2.  The history of Ellis Island.
3.  The why's and how's of immigration.
4.  The influences of immigration on American culture.

Below you will find books on the topic of immigration.

The documentary below is a little boring, but it does a good job of showing why people left their countries and what they found in Ellis Island.  Just click on the picture for the link to youtube.

I developed materials and more reading material to accompany the standards for my students.  You can see those by clicking on the link below.

Teaching Partners

Could a teaching partner be the answer to your prayers or your worse nightmare?  The simple answer is that they could be either depending on how much thought and work you put into the process.  My advice to you would be to get a teaching partner.  Education has become too complex for you to do it on your own.  A lot of people wonder if the primary grades can handle teaching partners.  My answer for them is always "Absolutely, just keep the students in mind when making choices".  I have had a few teaching partners over the years and have learned that if you follow a few guidelines your teaching partner may be the answer to your prayers.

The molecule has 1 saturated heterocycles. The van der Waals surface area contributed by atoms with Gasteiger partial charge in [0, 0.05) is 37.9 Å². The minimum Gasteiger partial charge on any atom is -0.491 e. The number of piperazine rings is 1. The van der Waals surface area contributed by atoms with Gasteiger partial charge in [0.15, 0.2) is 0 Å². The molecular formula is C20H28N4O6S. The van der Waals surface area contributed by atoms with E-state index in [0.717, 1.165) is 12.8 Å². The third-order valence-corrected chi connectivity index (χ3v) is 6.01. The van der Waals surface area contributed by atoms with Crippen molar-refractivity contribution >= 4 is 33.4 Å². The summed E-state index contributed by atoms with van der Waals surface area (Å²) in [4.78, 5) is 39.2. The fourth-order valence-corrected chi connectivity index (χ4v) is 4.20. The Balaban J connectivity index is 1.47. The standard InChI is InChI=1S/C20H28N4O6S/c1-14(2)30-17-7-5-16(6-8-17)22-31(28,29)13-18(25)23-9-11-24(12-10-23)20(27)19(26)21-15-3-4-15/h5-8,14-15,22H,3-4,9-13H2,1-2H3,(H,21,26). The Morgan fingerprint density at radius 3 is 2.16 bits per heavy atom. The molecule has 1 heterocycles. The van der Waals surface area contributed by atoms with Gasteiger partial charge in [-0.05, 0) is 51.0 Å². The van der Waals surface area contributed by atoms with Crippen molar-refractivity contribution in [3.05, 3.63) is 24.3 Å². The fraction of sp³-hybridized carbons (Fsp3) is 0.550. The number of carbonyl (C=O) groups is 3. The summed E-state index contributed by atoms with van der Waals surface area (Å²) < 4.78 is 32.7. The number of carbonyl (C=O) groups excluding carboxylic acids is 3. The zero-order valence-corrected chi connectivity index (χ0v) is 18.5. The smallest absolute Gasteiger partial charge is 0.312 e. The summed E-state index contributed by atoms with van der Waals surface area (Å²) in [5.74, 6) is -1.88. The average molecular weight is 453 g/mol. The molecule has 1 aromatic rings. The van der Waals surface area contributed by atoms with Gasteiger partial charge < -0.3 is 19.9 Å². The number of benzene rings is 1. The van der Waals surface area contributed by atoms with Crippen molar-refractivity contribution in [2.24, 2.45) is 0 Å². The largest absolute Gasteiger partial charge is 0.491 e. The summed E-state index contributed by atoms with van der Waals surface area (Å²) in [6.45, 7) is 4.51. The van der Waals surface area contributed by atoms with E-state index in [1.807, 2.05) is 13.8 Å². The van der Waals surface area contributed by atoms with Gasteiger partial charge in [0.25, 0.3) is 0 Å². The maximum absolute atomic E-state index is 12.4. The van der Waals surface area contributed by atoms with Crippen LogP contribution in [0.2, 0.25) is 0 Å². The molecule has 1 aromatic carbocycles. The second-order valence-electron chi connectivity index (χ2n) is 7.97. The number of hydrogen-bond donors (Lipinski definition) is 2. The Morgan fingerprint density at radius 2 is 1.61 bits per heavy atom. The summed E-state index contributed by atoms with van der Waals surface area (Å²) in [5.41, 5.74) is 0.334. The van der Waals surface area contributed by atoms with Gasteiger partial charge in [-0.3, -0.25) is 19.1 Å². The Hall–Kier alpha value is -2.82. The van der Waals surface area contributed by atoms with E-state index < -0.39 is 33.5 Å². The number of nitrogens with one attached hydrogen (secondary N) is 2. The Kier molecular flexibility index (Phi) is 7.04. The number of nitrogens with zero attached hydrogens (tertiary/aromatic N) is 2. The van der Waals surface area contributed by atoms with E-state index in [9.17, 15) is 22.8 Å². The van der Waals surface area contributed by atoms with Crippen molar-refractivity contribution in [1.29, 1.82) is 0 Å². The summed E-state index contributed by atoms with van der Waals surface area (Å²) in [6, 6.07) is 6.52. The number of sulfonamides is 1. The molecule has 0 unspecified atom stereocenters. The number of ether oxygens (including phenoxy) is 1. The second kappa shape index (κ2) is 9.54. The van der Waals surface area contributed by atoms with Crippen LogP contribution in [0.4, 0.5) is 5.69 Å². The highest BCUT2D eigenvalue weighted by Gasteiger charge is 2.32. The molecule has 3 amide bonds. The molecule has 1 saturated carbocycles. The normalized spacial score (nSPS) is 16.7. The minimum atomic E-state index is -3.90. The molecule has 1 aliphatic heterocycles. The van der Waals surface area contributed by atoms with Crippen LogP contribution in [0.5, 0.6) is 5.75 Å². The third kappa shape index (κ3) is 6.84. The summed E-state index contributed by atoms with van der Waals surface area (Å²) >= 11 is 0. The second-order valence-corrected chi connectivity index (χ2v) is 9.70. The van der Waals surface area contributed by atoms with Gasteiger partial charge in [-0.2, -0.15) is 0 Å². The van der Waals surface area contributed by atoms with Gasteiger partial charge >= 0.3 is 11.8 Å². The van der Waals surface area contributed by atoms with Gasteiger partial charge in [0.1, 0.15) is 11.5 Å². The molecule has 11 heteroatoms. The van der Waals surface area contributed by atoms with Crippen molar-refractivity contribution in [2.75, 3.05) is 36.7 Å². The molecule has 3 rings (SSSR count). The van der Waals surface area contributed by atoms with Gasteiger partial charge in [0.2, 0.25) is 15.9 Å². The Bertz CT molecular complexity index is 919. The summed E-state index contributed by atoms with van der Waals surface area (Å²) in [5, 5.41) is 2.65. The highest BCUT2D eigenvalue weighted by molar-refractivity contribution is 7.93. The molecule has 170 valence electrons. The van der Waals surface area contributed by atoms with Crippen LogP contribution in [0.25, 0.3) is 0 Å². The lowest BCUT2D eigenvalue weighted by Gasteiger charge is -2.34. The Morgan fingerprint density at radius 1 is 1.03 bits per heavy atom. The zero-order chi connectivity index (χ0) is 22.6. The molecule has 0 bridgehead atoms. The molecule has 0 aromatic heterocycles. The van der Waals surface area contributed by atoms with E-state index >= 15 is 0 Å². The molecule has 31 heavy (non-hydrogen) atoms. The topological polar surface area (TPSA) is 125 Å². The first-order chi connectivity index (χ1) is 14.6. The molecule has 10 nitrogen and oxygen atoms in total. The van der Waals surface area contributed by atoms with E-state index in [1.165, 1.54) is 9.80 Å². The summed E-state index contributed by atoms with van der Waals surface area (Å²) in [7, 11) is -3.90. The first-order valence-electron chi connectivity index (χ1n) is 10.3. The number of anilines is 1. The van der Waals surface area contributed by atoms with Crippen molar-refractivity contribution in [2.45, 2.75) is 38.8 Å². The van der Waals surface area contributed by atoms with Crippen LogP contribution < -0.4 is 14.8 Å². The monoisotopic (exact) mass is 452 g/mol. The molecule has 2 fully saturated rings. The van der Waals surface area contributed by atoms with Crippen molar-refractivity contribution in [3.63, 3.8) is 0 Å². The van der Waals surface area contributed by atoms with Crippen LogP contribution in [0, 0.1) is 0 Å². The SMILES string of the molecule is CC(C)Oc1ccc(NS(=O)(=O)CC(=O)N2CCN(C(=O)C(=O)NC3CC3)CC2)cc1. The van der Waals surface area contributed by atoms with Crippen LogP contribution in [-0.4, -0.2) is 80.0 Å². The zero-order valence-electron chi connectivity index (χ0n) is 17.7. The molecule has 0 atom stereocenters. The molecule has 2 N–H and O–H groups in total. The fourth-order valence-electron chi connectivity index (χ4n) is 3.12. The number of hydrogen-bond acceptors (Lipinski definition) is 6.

First you have to decide which collaboration will work best for your students and teaching situation.  Here are two models for a general education classroom: 
Co-Teaching:  Two teachers work together to teach in one classroom.  All academic areas are supported by both teachers simultaneously.
Departmentalize: Two teachers work separately to teach different subjects to the same students.